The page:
Posted by Lils from ? (184.108.40.206) on Friday, November 08, 2002 at 3:19PM :
A Confederacy of Dunces
Jackass is a compelling examination of modern celebrity--and it's funny and gross as hell
By Jim Ridley
Jackass: The Movie
dir.: Jeff Tremaine
R, 87 min.
Now showing at area theaters
A few weeks ago, on NPR, a Vanity Fair contributor complained that reality TV had cheapened the concept of celebrity. If an Anna Nicole Smith or an Osbourne clan could claim public-airwave real estate simply by opening a voyeuristic window onto their fucked-up, fame-damaged lives, then the notion of fame no longer had any value. The epithet she used, as I recall, was "tacky." Why poor Anna Nicole is tackier or less worthy than whatever wife-killing upper-crust scumbag Dominick Dunne profiles this month is a question we'll leave aside for the moment. More interesting is the commentator's underlying assumption: that celebrity should be for the privileged few--a gate to be policed and protected, lest some lowbrow Visigoths trample their muddy Keds on the perfume ads.
The MTV series Jackass is the worst nightmare of people who consider fame some kind of meritocracy--a bunch of rough-trade hooligans winning public attention by humiliating themselves and each other with imbecilic, injurious pranks. Jackass: The Movie is more of the same, only grosser, grislier and grubbier, without any attempt to pretty-up its surveillance-cam video look. Reviewers cannot conceal their contempt, either for the movie or its audience; a typical quip says it was "made by jackasses for jackasses." But that two-pronged attack exposes the reviewer's own prejudice: Fame is worth nothing when the thinnest of lines separates the haves from the have-nots. How great can media access be when all it takes is firing a bottle rocket out your ass?
That thought must terrify the celebretainment industry, much as the unprecedented success of the camcorder-shot Blair Witch Project momentarily shook up Hollywood. There is a vast and growing audience, fed by traded MP3s and bootleg tapes, for whom star power and studio sheen mean next to nothing. Jackass the movie has no pretense to story, to craft, to production value. It looks like (but isn't) something anyone with a camcorder could do, provided he were sufficiently drunk or suicidal. Its appeal, though, is a little more complicated. Watching Jackass, a viewer laughs like hell at dopey pranks--say, trampolining into a ceiling fan--while getting a vicarious taste of total embarrassment. That's the kind of stunt stars don't do.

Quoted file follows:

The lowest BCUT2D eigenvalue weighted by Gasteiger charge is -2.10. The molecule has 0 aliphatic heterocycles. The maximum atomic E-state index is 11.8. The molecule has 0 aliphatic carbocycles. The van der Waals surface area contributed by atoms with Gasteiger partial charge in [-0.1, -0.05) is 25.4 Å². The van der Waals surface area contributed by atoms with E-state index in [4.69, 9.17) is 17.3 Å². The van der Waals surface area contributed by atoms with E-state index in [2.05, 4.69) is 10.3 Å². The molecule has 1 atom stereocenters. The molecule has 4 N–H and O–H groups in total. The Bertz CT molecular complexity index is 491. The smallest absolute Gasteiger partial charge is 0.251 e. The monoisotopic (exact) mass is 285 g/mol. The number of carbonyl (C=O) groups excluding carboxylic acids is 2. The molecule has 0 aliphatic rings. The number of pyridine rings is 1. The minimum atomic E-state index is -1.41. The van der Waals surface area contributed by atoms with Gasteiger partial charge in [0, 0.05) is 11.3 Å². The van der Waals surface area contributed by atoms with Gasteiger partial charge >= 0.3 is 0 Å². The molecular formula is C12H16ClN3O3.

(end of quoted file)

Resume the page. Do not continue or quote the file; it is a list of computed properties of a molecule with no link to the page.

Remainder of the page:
The typical Jackass set-up works like this: There are spectators and participants--or, more accurately, viewers and victims. The victim is the one performing the stunt: the armor-suited sap who rides a shopping cart into a convenience-store snack display, the guy who snarfs a snow cone of his own pee. The viewers, his friends and co-conspirators, usually lie in a heap of convulsed hysteria. There is no self-congratulation in their laughter. It is the kind of open, cathartic howling that can only be triggered by watching your buddy do the stupidest goddamn thing you've ever seen. I've heard it many times.
The difference isn't just that host Johnny Knoxville and his scurvy crew--Bam Margera, Steve-O, Jason "Wee Man" Acuņa, et al.--have actually elected to take a bowling ball in the nuts for our amusement. It's that their idiotic japes are so shameless, so beyond the boundaries of self-respect and social behavior, that they have an anarchic adrenaline rush. One of the funniest is a variation on a joke from the cinema's great prankster revolutionary, Luis Buņuel: A Jackass casually strolls into a plumbing store and cops a squat on a display toilet. Buņuel, in The Phantom of Liberty, was ridiculing the arbitrariness of what passes for acceptable behavior, but not even he would show an actor performing the function on camera.
Jackass' DIY demolition derby is the latest ripple of punk's anyone-can-do-it ethos--or more precisely, of skateboard culture, which celebrates fraternal bonding through risk, skill, foolhardiness, a high pain threshold and a casual acceptance of injury. Early skate videos often ended with Jackass-style pranks and outtakes, a heady combination of slapstick, documentary and actual danger. That trickled down into the work of enthusiasts as diverse as Harmony Korine and Jackass producer/participant Spike Jonze, whose own movies (like Being John Malkovich) prowl a weirdo wonderland where reality, fantasy and celebrity form a head-spinning blur.
Skateboarding, like bootleg video or Internet claim-staking, is a world where anybody can achieve underground notoriety, which will be ignored by the mainstream at its own peril. Stardom is no longer some distant, unapproachable quality, something that Andy Warhol and John Waters knew while the rest of the media lagged behind. The tools of fame will be seized, used and ground down until they no longer work--as long as there is someone who will do absolutely anything to be noticed, and someone to notice. We have met the jackass, and he is us.
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